Clinical management of Zika virus infection during pregnancy and the provision of specialized medical care for infants exposed to Zika virus infection in uteri can be complicated and necessitates specialized health services. Improved access to appropriate health services – including appropriate diagnostic testing, specialized clinical care, and early intervention and developmental services – may potentially lessen the overall impact of Zika virus infection in pregnancy and improve long-term outcomes for Zika-affected children.
How We Helped:
In collaboration with the March of Dimes and the Centers for Disease Control and Prevention, McKing designed and implemented a multi-component program, Zika Care Connect (ZCC), to address barriers to accessing specialized care for pregnant women with laboratory-confirmed Zika virus and infants with Congenital Zika Syndrome. The program includes a network of specialized healthcare professionals that are qualified and willing to treat patients with suspected or known Zika virus. This network includes healthcare professionals who are maternal fetal medicine specialists, mental health professionals, neurologists, ophthalmologists, developmental pediatricians, endocrinologists, infectious disease specialists, radiologists, and care coordinators. ZCC is partnering with the Early Hearing Detection and Intervention – Pediatric Audiology Links to Services (EHDI-PALS) program to provide access to audiology services across the U.S. The program has been established in 18 states (Arizona, California, Florida, Georgia, Illinois, Louisiana, Maryland, Massachusetts, New Jersey, New Mexico, New York, North Carolina, Ohio, Pennsylvania, Tennessee, Texas, Virginia, Washington) and two territories (Puerto Rico and U.S. Virgin Islands).
McKing is using a multi-faceted strategy to build the healthcare professional network by engaging medical professional associations, such as the American Academy of Pediatrics and American Congress of Obstetricians and Gynecologists to disseminate information to their members to both encourage enrollment in the network and to educate them on ZCC resources for healthcare professionals. McKing is working with state, territory, and local health departments to determine which areas are in most need, developing targeted strategies for enrolling healthcare professionals in that state and leveraging existing Zika response efforts and networks to support the enrollment of healthcare professionals into ZCC. McKing is also conducting direct outreach to academic health systems, children’s hospitals, and other medical practices to request participation in ZCC.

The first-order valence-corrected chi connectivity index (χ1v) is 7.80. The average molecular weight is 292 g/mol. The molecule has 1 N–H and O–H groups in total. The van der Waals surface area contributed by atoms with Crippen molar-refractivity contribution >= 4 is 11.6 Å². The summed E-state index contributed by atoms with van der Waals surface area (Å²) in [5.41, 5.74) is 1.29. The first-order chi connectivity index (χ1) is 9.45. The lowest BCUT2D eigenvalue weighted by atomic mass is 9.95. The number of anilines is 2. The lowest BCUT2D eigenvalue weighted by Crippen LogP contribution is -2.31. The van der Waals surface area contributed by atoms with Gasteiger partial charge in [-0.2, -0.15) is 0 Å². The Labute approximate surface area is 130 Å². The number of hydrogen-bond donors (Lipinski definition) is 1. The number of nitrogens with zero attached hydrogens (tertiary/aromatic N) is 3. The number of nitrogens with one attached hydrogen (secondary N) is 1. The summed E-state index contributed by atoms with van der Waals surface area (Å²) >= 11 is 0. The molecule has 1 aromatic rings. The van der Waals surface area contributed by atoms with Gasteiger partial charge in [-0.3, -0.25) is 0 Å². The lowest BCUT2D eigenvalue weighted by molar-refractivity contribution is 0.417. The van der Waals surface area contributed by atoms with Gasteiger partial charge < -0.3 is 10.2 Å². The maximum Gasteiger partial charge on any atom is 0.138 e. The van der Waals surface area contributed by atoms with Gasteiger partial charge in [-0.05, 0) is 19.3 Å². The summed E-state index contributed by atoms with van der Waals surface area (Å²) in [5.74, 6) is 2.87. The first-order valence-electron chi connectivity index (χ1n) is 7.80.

As of November 2017, McKing has built a healthcare professional network that includes 609 practice locations across 18 states and two territories. Enrollment of healthcare professionals continues in order to broaden access to care. The healthcare professional network is accessible through a website and HelpLine. The website contains both educational materials and experiential approaches. Interactive content such as search capability to identify local members of the healthcare professional network are located on the website. Other components include informational materials, frequently asked questions and links to CDC, state and local health department, and partner organization resources. The website is available in both English and Spanish. The HelpLine is accessible by email and a toll-free phone line that is staffed during business hours and available in English and Spanish. In its first six months, April-November 2017, the website received over 7,000 visitors.
McKing is in the process of designing a program evaluation to determine the impact that Zika Care Connect has on improving access to specialized medical services for pregnant women and infants affected by Zika.